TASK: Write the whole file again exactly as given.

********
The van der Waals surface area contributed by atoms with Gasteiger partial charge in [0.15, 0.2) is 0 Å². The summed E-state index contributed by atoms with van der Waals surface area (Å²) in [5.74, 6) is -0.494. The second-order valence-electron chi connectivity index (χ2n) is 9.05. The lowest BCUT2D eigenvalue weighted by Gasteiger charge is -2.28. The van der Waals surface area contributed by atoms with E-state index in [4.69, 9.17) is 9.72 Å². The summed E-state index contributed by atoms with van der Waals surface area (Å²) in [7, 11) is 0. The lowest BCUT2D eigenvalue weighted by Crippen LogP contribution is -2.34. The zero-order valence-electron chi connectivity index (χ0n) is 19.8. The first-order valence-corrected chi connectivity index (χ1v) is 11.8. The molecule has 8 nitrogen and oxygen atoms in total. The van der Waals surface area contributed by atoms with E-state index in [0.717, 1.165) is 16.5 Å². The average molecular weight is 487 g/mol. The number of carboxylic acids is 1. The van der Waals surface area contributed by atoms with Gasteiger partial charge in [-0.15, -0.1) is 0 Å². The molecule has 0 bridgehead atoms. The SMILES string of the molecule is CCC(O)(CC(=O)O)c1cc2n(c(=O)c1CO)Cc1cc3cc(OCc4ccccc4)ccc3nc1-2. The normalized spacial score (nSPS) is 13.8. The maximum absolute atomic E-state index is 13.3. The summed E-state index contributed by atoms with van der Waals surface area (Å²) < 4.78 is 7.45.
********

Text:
The van der Waals surface area contributed by atoms with Gasteiger partial charge in [0.15, 0.2) is 0 Å². The summed E-state index contributed by atoms with van der Waals surface area (Å²) in [5.74, 6) is -0.494. The second-order valence-electron chi connectivity index (χ2n) is 9.05. The lowest BCUT2D eigenvalue weighted by Gasteiger charge is -2.28. The van der Waals surface area contributed by atoms with E-state index in [4.69, 9.17) is 9.72 Å². The summed E-state index contributed by atoms with van der Waals surface area (Å²) in [7, 11) is 0. The lowest BCUT2D eigenvalue weighted by Crippen LogP contribution is -2.34. The zero-order valence-electron chi connectivity index (χ0n) is 19.8. The first-order valence-corrected chi connectivity index (χ1v) is 11.8. The molecule has 8 nitrogen and oxygen atoms in total. The van der Waals surface area contributed by atoms with E-state index in [0.717, 1.165) is 16.5 Å². The average molecular weight is 487 g/mol. The number of carboxylic acids is 1. The van der Waals surface area contributed by atoms with Gasteiger partial charge in [-0.15, -0.1) is 0 Å². The molecule has 0 bridgehead atoms. The SMILES string of the molecule is CCC(O)(CC(=O)O)c1cc2n(c(=O)c1CO)Cc1cc3cc(OCc4ccccc4)ccc3nc1-2. The normalized spacial score (nSPS) is 13.8. The maximum absolute atomic E-state index is 13.3. The summed E-state index contributed by atoms with van der Waals surface area (Å²) < 4.78 is 7.45.